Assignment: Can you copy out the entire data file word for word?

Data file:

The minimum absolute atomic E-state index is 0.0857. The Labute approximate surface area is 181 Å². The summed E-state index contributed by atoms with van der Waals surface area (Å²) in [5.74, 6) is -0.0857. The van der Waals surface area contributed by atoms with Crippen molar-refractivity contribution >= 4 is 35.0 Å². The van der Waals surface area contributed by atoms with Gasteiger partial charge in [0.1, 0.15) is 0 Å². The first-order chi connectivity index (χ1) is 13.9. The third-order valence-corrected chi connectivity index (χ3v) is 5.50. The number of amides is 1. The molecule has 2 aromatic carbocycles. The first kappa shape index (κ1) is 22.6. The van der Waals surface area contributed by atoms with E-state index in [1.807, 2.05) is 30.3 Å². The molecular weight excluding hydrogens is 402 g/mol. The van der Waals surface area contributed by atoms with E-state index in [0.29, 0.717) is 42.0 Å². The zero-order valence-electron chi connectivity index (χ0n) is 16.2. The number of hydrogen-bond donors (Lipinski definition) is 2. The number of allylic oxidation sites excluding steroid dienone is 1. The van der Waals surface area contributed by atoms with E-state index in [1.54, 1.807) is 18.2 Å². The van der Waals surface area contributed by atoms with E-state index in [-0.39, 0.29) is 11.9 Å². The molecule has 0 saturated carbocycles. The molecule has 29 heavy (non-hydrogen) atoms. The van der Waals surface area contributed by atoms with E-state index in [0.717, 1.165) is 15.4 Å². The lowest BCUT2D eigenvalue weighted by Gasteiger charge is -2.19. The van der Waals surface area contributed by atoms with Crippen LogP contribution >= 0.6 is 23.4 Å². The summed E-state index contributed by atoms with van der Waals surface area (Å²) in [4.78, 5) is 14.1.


The minimum absolute atomic E-state index is 0.0857. The Labute approximate surface area is 181 Å². The summed E-state index contributed by atoms with van der Waals surface area (Å²) in [5.74, 6) is -0.0857. The van der Waals surface area contributed by atoms with Crippen molar-refractivity contribution >= 4 is 35.0 Å². The van der Waals surface area contributed by atoms with Gasteiger partial charge in [0.1, 0.15) is 0 Å². The first-order chi connectivity index (χ1) is 13.9. The third-order valence-corrected chi connectivity index (χ3v) is 5.50. The number of amides is 1. The molecule has 2 aromatic carbocycles. The first kappa shape index (κ1) is 22.6. The van der Waals surface area contributed by atoms with E-state index in [1.807, 2.05) is 30.3 Å². The molecular weight excluding hydrogens is 402 g/mol. The van der Waals surface area contributed by atoms with E-state index in [0.29, 0.717) is 42.0 Å². The zero-order valence-electron chi connectivity index (χ0n) is 16.2. The number of hydrogen-bond donors (Lipinski definition) is 2. The number of allylic oxidation sites excluding steroid dienone is 1. The van der Waals surface area contributed by atoms with E-state index in [1.54, 1.807) is 18.2 Å². The van der Waals surface area contributed by atoms with E-state index in [-0.39, 0.29) is 11.9 Å². The molecule has 0 saturated carbocycles. The molecule has 29 heavy (non-hydrogen) atoms. The van der Waals surface area contributed by atoms with E-state index in [0.717, 1.165) is 15.4 Å². The lowest BCUT2D eigenvalue weighted by Gasteiger charge is -2.19. The van der Waals surface area contributed by atoms with Crippen LogP contribution >= 0.6 is 23.4 Å². The summed E-state index contributed by atoms with van der Waals surface area (Å²) in [4.78, 5) is 14.1.